This was a wonderful book that instantly transported me to Saffron Walden in that scorching hot summer of 1976. I loved meeting Dido, her mother Edie and the Trevelyans, the next door neighbours with their beautiful home and perfect family. Joanna Nadin's writing made it so easy to feel apart of Dido's story through the whole book, making me fee
Jun 28, 2018 rated it it was ok
Coming-of-rage novel.

This is Joanna Nadin’s first foray into adult fiction in which she writes of a daughter’s love and loathing for her mother in the second person. A difficult feat to pull off over the long haul and one that, for my money, doesn’t entirely succeed.

Louche Edie and her six-year old daughter Dido leave their squalid London squat when they inherit a house in Saffron Walden. Next door, live neat-as-a-pin Angela, her husband David and their two children, beautiful Harry (Harriet) an
Paula Sealey
Jan 12, 2018 rated it it was amazing
An utterly riveting read that I just could not tear myself away from! Delicious writing, superb characters and a story fraught with drama, it's honestly one of my favourite reads of the last few months.

An adult Dido is recounting her childhood and troubled relationship with her mother, Edie. After flitting from squats and communes, they finally move into a home of their own after Edie receives an inheritance from her Aunt. Dido dreams of a normal life in a conventional family set up, but Edie is
Mar 23, 2018 rated it liked it  ·  review of another edition
Shelves: read-in-2018
This book centres around Dido and her eccentric mom Edie. The story that spans about 40 years, is essentially about Dido's dream of having a fairy tale life.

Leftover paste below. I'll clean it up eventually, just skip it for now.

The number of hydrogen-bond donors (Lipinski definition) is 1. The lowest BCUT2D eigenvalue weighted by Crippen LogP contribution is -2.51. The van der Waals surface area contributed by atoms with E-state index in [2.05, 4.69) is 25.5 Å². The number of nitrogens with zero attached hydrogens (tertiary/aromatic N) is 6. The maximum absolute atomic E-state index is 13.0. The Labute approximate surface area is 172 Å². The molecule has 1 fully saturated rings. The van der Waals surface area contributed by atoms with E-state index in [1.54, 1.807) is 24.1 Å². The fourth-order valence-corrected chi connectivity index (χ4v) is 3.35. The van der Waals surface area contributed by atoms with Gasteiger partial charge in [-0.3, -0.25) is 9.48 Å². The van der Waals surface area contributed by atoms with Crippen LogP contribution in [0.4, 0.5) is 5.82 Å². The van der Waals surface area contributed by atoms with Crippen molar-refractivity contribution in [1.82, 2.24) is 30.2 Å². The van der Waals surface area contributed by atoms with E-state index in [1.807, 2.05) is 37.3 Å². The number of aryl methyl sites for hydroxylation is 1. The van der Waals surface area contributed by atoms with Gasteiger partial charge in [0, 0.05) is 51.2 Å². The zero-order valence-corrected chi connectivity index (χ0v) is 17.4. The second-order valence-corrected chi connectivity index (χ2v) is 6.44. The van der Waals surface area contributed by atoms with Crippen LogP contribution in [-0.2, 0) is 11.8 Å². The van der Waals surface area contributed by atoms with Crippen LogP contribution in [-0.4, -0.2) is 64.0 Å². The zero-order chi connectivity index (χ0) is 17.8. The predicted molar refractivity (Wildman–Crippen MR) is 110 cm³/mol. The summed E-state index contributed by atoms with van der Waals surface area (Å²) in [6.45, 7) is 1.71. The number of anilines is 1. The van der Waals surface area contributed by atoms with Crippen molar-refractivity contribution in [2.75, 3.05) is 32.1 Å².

I really enjoyed Nadin's writing which made me feel like a spectator watching the lives of Edie, Dido and the Trevelyans - the perfect family next door Dido desperately wants to be a part of. The transition between the 70s, 80s, 90s and 00s also felt effortless and the time weaved itself beautifully in the story.

Nadin also fleshed out all t
Feb 09, 2018 rated it it was amazing
Nostalgic, heart-warming and heart-breaking family drama told in such a way that you'll feel as if you become part of the characters lives.

Focusing on mother and daughter relationships, this novel will strike a chord with many people, whether it's the odd sentence or whole passages. At times it's utterly hilarious, at others I was welling up with tears as the story is so beautifully written, and full of so much emotion.

I'm already a huge fan of Joanna Nadin's books for younger readers, but I'm s
Jan 07, 2018 rated it really liked it  ·  review of another edition
This review has been hidden because it contains spoilers. To view it, click here.
Aug 20, 2018 rated it really liked it